How COVID-19 Face Masks Are Wreaking Havoc To The Ecosystem

With the current outbreak of COVID-19, masks have become the new normal around the world. They are the first line of defense against infections in public places, and their role cannot be underestimated. Face masks will continue to be used until governments around the world can achieve their vaccination goals. 

Masks have become a huge contaminant, even though they protect us from infection. Masks have ended up in rivers and seas like any other pollution due to improper disposal. Since the start of the COVID-19 pandemic, approximately 7,200 tonnes of medical waste have been produced every day, according to a recent study from the Massachusetts Institute of Technology (MIT). The majority of this garbage is disposable face masks, which ultimately end up in seas and oceans, polluting the ecosystem. 

“Recent studies estimate that we use an astounding 129 billion face masks globally every month – that is three million a minute. Most of them are disposable face masks made from plastic microfibers,” Science Daily reported. 

Masks injurious to the environment

According to CNBCTV18.com report, many of these masks have become carriers of pollutants such as Microplastics and Nano plastics. Disposable masks are made of plastic and will not break down into smaller particles; instead, they break down into smaller particles.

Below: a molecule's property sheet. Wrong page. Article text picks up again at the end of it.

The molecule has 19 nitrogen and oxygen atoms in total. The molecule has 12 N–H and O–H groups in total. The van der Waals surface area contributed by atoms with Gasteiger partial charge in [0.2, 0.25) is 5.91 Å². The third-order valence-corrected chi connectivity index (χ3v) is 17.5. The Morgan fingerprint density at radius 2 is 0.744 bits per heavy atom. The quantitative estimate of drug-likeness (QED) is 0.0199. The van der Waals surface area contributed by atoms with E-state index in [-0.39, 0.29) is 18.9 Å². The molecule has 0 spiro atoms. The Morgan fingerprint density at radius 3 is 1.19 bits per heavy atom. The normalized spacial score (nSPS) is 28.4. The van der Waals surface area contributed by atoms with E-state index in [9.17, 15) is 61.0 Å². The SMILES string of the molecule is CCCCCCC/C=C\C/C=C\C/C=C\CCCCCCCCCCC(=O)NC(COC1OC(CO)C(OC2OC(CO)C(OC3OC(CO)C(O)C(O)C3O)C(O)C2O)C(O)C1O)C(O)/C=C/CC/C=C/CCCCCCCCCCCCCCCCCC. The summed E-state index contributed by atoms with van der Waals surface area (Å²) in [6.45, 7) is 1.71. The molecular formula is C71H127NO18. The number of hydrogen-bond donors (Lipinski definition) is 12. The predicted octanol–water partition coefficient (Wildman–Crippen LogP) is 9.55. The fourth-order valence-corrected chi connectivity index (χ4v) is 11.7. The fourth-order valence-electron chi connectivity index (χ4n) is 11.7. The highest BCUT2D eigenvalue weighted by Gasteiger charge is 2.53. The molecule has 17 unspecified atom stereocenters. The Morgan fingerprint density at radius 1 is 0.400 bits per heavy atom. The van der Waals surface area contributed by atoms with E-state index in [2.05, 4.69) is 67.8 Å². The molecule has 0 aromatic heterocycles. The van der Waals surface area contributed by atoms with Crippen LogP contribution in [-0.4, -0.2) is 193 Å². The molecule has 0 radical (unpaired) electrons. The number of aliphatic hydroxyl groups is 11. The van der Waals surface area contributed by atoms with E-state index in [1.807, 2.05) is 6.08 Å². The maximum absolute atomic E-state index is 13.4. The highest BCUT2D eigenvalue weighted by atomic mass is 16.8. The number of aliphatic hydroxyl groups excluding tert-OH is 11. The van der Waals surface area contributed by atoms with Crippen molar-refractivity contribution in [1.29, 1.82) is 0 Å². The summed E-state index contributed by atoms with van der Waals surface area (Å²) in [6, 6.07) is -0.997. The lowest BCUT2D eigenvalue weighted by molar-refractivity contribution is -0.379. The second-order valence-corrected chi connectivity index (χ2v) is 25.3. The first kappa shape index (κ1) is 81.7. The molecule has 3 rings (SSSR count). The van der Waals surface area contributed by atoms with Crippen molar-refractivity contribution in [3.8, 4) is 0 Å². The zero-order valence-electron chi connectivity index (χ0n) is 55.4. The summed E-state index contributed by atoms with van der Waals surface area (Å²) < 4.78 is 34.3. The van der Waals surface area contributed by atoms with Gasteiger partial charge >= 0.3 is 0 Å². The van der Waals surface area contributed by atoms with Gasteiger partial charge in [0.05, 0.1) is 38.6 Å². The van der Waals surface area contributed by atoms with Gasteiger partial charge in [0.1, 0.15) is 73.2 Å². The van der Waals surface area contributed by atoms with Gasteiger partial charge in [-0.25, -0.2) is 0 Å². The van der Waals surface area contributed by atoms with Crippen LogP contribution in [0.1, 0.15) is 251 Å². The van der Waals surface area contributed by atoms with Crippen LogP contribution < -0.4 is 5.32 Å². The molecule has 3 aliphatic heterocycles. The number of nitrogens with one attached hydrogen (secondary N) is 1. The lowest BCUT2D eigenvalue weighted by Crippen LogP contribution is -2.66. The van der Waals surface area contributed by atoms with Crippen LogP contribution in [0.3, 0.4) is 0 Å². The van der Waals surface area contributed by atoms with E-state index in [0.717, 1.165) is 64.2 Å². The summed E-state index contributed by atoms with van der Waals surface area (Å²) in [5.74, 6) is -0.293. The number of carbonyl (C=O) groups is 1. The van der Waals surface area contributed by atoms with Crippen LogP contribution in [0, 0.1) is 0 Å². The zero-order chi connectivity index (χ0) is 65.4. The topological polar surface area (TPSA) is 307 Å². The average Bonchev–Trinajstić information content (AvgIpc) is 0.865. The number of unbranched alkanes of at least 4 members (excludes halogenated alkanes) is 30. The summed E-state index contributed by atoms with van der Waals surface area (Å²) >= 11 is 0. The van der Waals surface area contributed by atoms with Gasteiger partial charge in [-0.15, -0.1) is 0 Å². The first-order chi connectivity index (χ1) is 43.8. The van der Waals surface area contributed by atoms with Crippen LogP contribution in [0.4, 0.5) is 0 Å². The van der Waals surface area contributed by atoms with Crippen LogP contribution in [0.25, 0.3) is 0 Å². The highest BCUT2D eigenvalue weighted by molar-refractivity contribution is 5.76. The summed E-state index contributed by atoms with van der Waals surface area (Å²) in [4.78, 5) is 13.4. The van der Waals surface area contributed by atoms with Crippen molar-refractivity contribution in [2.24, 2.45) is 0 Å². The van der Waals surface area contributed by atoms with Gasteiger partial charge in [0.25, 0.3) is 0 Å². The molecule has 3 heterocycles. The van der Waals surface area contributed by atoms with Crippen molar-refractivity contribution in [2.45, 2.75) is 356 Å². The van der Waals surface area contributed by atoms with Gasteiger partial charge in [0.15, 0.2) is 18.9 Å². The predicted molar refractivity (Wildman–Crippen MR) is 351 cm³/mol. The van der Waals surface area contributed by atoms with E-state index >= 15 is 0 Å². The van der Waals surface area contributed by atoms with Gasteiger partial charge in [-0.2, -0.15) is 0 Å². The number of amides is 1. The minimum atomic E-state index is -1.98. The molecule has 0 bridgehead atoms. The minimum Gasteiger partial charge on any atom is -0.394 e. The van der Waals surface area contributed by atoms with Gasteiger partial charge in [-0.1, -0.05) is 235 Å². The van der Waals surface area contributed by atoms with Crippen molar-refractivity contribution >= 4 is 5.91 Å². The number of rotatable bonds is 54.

Although there are no set criteria for properly disposing of masks, we can ensure that these face masks do not become the next plastic disaster for a globe currently dealing with global warming and climate change by implementing a few green alternatives.

Masks made out of fabrics, cloth, cotton, or other washable materials can be utilized few times until the fabric is worn out. A two-layered fabric mask is efficient against the virus and can be washed and sanitized after each use, thereby decreasing the problem of disposable face masks significantly. 

N-95 masks

Innovative alternatives, such as reusable N-95 masks made of silicone rubber, have been developed by scientists like Giovanni Traverso.

These masks consist of a filter that can be disinfected or discarded after use. It is sterilized using heat or bleach and is useful for a variety of applications. Reusable N95 masks help save money and reduce waste. 

Although many countries face difficulties in this area, simple measures and rigorous enforcement can assist in tackling the problem of face mask disposal.

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